Wednesday, February 13, 2019

The Reforms of Michel Fokine Essay -- essays research papers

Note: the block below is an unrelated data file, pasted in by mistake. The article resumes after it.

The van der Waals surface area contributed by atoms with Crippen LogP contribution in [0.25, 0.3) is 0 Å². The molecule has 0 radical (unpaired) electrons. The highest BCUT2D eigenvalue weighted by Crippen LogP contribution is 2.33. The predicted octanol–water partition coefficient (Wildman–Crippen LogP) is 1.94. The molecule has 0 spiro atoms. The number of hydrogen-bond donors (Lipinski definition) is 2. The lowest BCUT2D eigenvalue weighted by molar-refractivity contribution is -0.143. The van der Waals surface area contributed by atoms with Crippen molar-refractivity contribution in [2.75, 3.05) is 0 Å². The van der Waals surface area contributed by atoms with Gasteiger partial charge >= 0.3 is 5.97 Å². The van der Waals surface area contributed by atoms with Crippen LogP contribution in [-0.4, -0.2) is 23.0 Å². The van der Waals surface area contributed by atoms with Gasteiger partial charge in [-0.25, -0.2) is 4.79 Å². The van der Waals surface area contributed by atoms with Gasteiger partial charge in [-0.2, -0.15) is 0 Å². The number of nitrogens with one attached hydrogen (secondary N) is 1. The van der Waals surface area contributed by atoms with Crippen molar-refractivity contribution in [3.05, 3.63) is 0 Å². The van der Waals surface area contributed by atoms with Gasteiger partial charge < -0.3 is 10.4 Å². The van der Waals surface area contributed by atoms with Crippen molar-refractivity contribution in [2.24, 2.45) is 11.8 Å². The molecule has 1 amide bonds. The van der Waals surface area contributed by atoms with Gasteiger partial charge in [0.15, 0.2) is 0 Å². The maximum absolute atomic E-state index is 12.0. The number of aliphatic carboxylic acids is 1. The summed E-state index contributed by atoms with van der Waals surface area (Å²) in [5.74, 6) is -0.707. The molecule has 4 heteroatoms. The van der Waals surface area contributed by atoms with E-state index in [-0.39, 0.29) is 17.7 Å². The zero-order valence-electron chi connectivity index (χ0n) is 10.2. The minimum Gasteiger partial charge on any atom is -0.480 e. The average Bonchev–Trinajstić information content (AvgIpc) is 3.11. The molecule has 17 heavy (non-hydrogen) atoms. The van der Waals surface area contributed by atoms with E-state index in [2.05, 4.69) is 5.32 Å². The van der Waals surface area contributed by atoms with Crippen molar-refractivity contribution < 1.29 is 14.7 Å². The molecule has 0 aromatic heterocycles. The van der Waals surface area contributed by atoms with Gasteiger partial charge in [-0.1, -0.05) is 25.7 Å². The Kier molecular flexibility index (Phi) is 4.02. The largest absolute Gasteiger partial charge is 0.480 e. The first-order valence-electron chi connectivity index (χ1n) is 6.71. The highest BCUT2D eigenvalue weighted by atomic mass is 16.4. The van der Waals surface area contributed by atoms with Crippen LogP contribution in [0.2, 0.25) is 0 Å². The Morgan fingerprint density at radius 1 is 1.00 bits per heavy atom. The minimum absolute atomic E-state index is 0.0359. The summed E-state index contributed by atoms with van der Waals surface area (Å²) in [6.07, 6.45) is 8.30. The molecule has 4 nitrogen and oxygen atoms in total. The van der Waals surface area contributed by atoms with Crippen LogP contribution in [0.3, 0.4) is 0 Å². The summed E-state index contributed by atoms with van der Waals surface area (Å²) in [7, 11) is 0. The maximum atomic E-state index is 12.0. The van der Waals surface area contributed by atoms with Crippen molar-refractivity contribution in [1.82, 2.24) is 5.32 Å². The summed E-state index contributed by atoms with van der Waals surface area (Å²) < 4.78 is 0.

The Re strains of Michel FokinePhotography, painting, videography, and literature have every last(predicate) progressed oer time. New technology, and wise ways of thinking have brought these nontextual matters to impertinently levels. Thereseems to be a broad misconception, though, that concert dance is an art form that does notprogress does not change. Many people assume that concert dances set verbiage of movementplaces limitations on how far the art can expand. Little do umteen people realize that thisvocabulary is a mere foundation for the myriad of interpretations that the art went and will refer to go in. Michel Fokine is nonpareil revolutionary ballet choreographers, whosereforms have taken this antecedently monotonous art to a new level. Fokines ideas were revolutionary for his time, barely ironically made perfect sense. He believed that all of the elements in a ballet should be parallel. In other words, hethought that the music, costuming, makeup, movements, and set s should all reflect thesame culture and time period of the ballet. During this time in ballet there were oftenincongruencies. For example, there would be Russian music, and pointe shoe in a balletthat supposedly was based on a foreign medieval culture. Fokine was extremely andconsciously consistent in his works. Fokine explains, The ballet should be staged inconformity with the epoch represented. Fokine sets his 1911 ballet, Petrouchka, in Russia. The showtime scene is a street fair,which Fokine sets appropriately. He is sure to make the costumes realistic of that timeand place. Rather than dressing the dancers in tutus and leotards, they wear dresses that are brilliantly colored and long. They are bundled up appropriately in some fluorescent layers,considering the chilling temperatures of Russian winters. They also do not wear pointe Atkins 2shoes with long laces, but instead high heel fount shoes that were typical of the timeperiod. Fokine also successfully creates personal ities for the three dolls, partly by theircostumes. Petrouchka, who is a forlorn rag doll, wears a thin turn that is as lifeless andlimp as his personality. The costume and makeup is in force(p) in showing his lack ofmotivation and sadness. The Moor doll on the other hand, who is a very bold and vaincharacter is seen in dress that corres... ...ure to not let the music dictate the dance, as many artists before him haddone. In his Memoirs of a Ballet Master, he wrote The choreography for a pas de deuxI performed with Anna Pavlova we intimatelyly staged ourselves . . . We did whatever we feltwe could do best, (Fokine quoted in Cass). This lilliputian movement was completelyagainst what Fokine believed in. Movement that did not contribute to the purpose and diagram af the piece was useless. Due to his intense focus on his intent, he successfully gavethe music, choreography, costumes, and sets equal importance and relevance to the entirecreation. Fokines draw offional fealty to h is art is quite obvious. It is simply seenthorough his opinion of applause, that his focus is his art, more than any recognition hemay get for it. While most artists would bask in the glory of each set of applause, Fokinedespised it, except at completely appropriate times. He believed that to move on fromtradition, one must be thoroughly trained in that technique, which he was. His manydaring reforms truly opened the world of ballet up to new possibilities, while not strayingtoo far from traditional technique.

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